For Telenor Group, the key to fostering inclusive digital finance is collaboration and open technologies.
> Posted by Johanna Stemberger, Telenor Financial Services
The digitization of the financial services industry is in full swing. Seamless in-app payments enable smartphone users to pay for rides, tickets, food, etc. with just one click.
In emerging markets, where most of the world’s 2 billion adults without bank accounts live, basic financial services have improved over the last decade: mobile operators and banks enable customers to store and transfer funds using their mobile phones. Still, developers and digital innovators struggle to reach users in these cash-based markets.
How can we foster innovation in financial technology for low-income consumers through products and services that promote digital financial inclusion? Telenor Group believes the answer to this question is to collaborate and open up. We’re going to discuss two examples below.
Accelerating the Pace of Financial Innovation With Open APIs
Telenor Group joined the mobile financial services industry in 2009, when we launched the mobile money service Easypaisa in Pakistan together with Tameer Bank (now Telenor Microfinance Bank). In 2016, Wave Money – a joint venture between Telenor, Yoma Bank and First Myanmar Investment – entered Myanmar as its first licensed mobile money operator. Today, Telenor serves more than 20 million mobile money customers in Pakistan, Myanmar, Bangladesh and Malaysia. And now we are giving fintechs and innovators access to our mobile financial services platforms in Pakistan and Myanmar via open APIs. “The local startup scenes in Pakistan and Myanmar bring great solutions with the potential to improve people’s lives. Many local fintechs have already experienced complex integration processes with large providers, and we were no exception. But when they use our open APIs, they can reduce their effort and cost of integrating as well as accelerate the pace of innovation,” explained Roar Bjærum, Head of Telenor Financial Services. “Everyone benefits,” he continued. “Innovators can monetize and scale their products, and our customers can access digital services they previously could not.”
APIs allow two software programs to communicate with each other. In the case of mobile money, the API defines the way a developer should write a program that successfully requests services from the mobile money platform. For example, this would allow an application like Uber or Amazon to link directly to a mobile wallet instead of a credit card or bank account.
Wave Money Developer Portal –Myanmar
Wave Money, Myanmar’s leading mobile financial services provider, enables its customers to send and receive money and buy airtime via a smartphone app or at one of the 12,500 Wave shops.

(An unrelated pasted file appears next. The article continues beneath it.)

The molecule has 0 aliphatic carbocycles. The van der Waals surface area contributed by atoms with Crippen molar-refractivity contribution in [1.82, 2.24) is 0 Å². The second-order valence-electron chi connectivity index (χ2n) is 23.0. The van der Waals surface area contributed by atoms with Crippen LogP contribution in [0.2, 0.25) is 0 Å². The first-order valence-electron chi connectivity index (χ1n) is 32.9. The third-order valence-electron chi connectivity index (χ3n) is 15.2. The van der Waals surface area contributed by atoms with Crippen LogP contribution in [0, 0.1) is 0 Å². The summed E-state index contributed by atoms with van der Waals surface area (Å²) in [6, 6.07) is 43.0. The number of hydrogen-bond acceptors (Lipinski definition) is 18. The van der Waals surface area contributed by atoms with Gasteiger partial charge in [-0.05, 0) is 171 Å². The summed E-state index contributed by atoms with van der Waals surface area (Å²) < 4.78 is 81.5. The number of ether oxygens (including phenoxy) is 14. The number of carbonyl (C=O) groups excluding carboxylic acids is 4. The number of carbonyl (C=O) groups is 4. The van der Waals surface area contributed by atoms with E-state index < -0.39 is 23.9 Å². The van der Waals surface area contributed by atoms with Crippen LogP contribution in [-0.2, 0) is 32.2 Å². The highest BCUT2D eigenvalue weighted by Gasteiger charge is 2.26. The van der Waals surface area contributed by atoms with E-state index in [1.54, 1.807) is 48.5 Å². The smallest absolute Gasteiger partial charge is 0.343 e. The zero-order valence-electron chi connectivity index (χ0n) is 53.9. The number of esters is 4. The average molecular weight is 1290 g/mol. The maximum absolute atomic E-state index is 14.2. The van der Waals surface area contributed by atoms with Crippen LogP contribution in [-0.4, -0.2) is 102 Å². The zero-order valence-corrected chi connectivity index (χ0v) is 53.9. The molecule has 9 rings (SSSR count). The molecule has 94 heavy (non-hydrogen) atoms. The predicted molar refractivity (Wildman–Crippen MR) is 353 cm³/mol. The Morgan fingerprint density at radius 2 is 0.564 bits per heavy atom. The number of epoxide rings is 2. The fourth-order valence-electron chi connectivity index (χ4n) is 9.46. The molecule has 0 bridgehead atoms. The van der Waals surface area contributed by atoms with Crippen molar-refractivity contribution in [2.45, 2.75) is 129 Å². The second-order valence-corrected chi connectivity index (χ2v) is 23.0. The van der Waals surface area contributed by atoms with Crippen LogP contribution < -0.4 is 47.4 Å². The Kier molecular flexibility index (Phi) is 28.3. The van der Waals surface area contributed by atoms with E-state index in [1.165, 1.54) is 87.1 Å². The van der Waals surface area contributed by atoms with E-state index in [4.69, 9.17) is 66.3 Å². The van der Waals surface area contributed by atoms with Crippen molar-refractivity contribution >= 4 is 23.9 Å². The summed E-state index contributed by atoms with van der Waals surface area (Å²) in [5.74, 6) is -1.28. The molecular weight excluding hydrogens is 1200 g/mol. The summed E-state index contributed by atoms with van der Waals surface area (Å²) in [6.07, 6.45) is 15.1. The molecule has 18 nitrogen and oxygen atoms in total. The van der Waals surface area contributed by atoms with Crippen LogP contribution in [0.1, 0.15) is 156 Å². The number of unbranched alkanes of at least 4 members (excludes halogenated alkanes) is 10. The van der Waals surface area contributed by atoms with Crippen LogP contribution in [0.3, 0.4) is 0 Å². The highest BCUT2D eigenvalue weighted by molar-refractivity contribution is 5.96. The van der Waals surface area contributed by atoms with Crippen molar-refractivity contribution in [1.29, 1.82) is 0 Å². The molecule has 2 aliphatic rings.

In a country where more than 80 percent of the population does not have a bank account and payments are done almost exclusively with cash, the growing e-commerce and digital services scene was quickly interested in linking to Wave’s system.
As a first step, Wave launched “Pay with Wave Money,” a product enabling e-commerce players to plug in payment functionality to their websites and apps. However, the integration process was manual and therefore hard to scale. They then came up with the idea to build the Developer Portal as the first fintech open API in Myanmar. Merchants can integrate themselves by entering specific information and uploading the necessary documents. By availing the open API, hundreds more merchants can access this payment functionality far more quickly and easily—a significant step towards building a cashless economy in Myanmar.
First Asian Mobile Money Hackathon – Pakistan
Telenor Microfinance Bank, which runs Pakistan’s leading mobile money service Easypaisa, has also opened up access to its platform, using the harmonized set of mobile money APIs designed by industry stakeholders around the globe. This October, together with the GSMA, JazzCash and Karandaaz, Telenor Microfinance Bank invited developers to participate at a mobile money hackathon, a weekend challenge of testing and building solutions connected to merchant and bill payments.
13 teams participated and presented their ideas, ranging from e-challan (electronic statutory payments) to pay-bots for Facebook Messenger. The winning team proposed a solution geared towards families and the educational sector: it enables parents to directly pay school fees with their mobile phones, to pay for meals at school cantinas, to monitor food consumption to ensure a healthy diet, and to communicate directly with teachers.
It is too early to know the impact of such third party services on the overall levels of financial inclusion in Pakistan and Myanmar. The significant interest and motivation that both Wave Money and Telenor Microfinance Bank experienced during their first interactions with the digital community indicates that soon, consumers in emerging markets may have access to a broad set of innovative, inclusive digital services.
Telenor is participating in Financial Inclusion Week 2017, where organizations around the globe join the global conversation on the most important steps to advance financial inclusion. Join the discussion on Twitter using #FinclusionWeek.